Last week I treated myself to what Julia Cameron calls an Artist’s Date, time spent by yourself in an interesting location to replenish the soul and gather images for the creative mind. I cleared my schedule, rented a car, packed a bag with camera, extra lens, water bottle and road atlas, printed out mapquest directions and headed northwest of Chicago to the city of Rockford. Destination: The Anderson Gardens, a large Japanese garden, a park really, that a friend had told me about and that since then had been on my list of places I’d like to visit.


South Gate – a carved stone marker next to it reads Furo mon, or
“Ageless Gate,” a reminder to stay young in spirit

Anderson Gardens close on November 3 and don’t reopen until spring, so if I wanted to visit I had to get going. It was below 50F that day, with a nippy wind, and at the beginning of my walk through the gardens my fingers froze as I fiddled with the camera. It was also overcast most of the time, and the gardens were bathed in a grey haze. All that, however, had the benefit that I had this beautiful park virtually to myself except for a few gardeners who were tidying up for winter.

Running water is such a big part of this garden that a drinking faucet awaits the visitor right outside the visitor center. That little set up was so welcoming!

Walking through the South Gate I happened upon this little bridge without a railing. I love bridges without railings, little walkways across streams, because the Kurgarten in Wiesbaden where I used to go with my grandmother featured just such a giant slab across a little canal, off in the far reaches of the park, where few people ventured. As a little girl I always felt so brave walking across that bridge!


Waterfalls are an important feature of Japanese gardens, and often they have a stepping stone walkway right in front of them. A little farther on from the rail less bridge, I stood on stones carefully arranged in a stream (everything is carefully arranged in a Japanese garden) and took this video to capture that soothing sound of gurgling water.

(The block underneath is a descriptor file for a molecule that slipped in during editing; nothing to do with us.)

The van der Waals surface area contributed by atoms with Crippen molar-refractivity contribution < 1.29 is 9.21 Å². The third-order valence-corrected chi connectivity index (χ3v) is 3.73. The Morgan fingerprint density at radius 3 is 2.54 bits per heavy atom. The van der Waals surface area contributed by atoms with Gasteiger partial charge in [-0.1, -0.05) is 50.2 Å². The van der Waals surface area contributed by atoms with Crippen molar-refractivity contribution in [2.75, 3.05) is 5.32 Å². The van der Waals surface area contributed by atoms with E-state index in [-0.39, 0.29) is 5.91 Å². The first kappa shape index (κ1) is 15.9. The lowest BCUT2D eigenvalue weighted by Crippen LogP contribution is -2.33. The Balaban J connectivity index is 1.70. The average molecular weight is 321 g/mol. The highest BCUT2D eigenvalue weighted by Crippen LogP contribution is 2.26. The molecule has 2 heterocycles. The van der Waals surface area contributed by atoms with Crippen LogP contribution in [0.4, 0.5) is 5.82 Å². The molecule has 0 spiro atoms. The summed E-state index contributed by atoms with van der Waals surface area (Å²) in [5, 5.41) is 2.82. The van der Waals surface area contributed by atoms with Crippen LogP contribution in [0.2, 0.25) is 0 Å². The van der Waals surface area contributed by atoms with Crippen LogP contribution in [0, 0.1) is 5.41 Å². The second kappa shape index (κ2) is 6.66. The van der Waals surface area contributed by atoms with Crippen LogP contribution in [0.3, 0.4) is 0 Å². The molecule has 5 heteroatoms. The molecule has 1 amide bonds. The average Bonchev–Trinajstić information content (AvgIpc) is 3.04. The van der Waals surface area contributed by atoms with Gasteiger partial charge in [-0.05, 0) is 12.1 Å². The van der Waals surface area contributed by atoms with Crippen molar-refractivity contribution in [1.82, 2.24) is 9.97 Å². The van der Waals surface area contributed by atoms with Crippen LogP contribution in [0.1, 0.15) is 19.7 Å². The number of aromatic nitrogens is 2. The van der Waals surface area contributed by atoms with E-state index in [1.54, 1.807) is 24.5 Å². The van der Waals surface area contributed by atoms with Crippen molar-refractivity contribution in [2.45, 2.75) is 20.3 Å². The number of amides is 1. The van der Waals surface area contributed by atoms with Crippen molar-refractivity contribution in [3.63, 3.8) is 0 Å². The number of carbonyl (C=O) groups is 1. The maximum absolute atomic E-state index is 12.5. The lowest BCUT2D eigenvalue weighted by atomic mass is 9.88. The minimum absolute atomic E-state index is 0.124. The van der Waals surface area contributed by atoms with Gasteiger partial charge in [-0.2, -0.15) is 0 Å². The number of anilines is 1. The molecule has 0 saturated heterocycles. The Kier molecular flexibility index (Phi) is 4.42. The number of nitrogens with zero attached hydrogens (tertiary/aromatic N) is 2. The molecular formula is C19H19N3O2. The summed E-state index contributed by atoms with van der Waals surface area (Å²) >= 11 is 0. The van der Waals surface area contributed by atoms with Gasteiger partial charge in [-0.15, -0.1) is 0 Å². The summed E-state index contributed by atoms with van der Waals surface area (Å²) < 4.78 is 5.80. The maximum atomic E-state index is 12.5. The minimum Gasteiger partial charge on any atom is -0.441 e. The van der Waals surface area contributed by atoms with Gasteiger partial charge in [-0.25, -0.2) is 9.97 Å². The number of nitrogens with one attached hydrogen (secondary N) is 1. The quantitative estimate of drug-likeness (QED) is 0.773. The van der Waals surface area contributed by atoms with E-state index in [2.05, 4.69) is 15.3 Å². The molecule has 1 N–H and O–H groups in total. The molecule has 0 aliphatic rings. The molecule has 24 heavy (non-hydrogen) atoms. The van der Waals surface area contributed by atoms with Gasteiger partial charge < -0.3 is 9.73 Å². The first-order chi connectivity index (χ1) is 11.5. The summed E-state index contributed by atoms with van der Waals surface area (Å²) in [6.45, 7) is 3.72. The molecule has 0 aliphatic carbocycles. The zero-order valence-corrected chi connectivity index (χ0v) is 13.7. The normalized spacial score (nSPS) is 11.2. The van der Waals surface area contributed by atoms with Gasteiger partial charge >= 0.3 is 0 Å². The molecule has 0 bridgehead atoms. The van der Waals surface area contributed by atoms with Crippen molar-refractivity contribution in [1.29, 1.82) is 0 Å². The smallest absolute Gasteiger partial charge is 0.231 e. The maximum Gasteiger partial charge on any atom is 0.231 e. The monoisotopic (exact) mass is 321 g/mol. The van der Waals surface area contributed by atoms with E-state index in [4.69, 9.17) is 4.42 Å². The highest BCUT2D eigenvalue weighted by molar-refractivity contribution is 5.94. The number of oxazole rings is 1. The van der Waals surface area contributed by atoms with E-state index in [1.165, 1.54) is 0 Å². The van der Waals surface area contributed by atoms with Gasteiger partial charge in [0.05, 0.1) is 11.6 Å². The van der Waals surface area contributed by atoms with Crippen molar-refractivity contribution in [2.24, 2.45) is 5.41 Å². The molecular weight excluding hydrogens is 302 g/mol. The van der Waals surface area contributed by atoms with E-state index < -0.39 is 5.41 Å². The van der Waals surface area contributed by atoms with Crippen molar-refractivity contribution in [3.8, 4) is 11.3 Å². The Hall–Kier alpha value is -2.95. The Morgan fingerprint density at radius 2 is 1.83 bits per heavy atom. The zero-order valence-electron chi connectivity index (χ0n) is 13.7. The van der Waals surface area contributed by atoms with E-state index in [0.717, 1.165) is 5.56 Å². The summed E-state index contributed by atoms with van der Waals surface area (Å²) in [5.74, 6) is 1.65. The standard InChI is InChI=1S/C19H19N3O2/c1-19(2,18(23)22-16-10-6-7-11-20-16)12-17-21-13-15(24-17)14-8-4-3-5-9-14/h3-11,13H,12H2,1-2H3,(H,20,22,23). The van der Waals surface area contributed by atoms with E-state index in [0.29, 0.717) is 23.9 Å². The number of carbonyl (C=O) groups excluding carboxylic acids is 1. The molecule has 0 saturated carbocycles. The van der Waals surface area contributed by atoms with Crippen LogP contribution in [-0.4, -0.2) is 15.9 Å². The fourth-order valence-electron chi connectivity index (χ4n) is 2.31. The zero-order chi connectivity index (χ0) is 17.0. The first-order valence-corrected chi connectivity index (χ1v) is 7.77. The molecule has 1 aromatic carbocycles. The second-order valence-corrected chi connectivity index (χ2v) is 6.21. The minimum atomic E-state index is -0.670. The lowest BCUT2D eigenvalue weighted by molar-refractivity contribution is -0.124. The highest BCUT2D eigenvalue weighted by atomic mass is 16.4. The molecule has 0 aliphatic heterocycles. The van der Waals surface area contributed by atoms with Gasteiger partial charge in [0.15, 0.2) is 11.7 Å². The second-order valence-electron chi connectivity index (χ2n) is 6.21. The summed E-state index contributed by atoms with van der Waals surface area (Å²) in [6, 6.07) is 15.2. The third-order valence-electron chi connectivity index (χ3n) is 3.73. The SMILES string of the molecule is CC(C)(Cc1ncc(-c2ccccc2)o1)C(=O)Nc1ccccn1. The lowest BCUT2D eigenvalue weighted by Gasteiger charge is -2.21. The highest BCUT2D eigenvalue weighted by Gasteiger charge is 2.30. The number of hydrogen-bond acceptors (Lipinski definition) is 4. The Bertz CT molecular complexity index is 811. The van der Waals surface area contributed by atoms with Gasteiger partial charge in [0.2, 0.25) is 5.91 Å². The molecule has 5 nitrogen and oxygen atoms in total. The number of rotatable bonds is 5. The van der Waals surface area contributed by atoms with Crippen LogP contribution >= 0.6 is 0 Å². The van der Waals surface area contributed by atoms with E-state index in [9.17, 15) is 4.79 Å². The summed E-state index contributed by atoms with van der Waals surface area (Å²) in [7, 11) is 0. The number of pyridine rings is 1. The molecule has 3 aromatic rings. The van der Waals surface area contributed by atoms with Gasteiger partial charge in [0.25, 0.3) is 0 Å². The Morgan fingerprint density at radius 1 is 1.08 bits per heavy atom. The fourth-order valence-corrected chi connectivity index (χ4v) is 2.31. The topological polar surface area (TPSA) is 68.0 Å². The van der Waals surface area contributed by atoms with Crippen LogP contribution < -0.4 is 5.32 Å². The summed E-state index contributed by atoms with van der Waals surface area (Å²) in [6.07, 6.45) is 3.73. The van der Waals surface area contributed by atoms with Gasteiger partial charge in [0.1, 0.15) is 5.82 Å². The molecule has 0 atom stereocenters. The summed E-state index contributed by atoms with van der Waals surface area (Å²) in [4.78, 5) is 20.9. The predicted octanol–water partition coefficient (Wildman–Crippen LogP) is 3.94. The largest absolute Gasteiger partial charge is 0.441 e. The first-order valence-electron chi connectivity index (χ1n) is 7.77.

The gurgling brook was followed by the louder rush of this bigger waterfall.


All the while, as I walked along, I noticed geometric shapes, slabs of stone positioned to create a pattern or a focal point.



The Viewing House by the pond, where the water is quiet, provides a place to sit and reflect, …


… and a place to notice details.



The Viewing House from the other side of the pond.
This half-moon bridge leads to Turtle Island in the pond.
SmartPhones are good for selfies, here on Turtle Island.
Whimsy is a big part in this garden; the Deer Chaser path first leads through a thicket to a landing with this funny sculpture of a raccoon, and then on to the guest house:
A view of the guest house’s veranda, and a close up of a rain ladder on its porch.
A raked gravel garden is so participatory, isn’t it? I just wanted to get in there and rake, or draw patterns with my fingers.
In another part of the gardens, a tall waterfall thundered behind this moss covered half dome rock. I couldn’t get enough of it, but this, I think, is the best photo I took of it.
I left this haven of carefully arranged nature with my lungs full of autumn air, my heart charmed by little discoveries, and my mind full of serene imagery.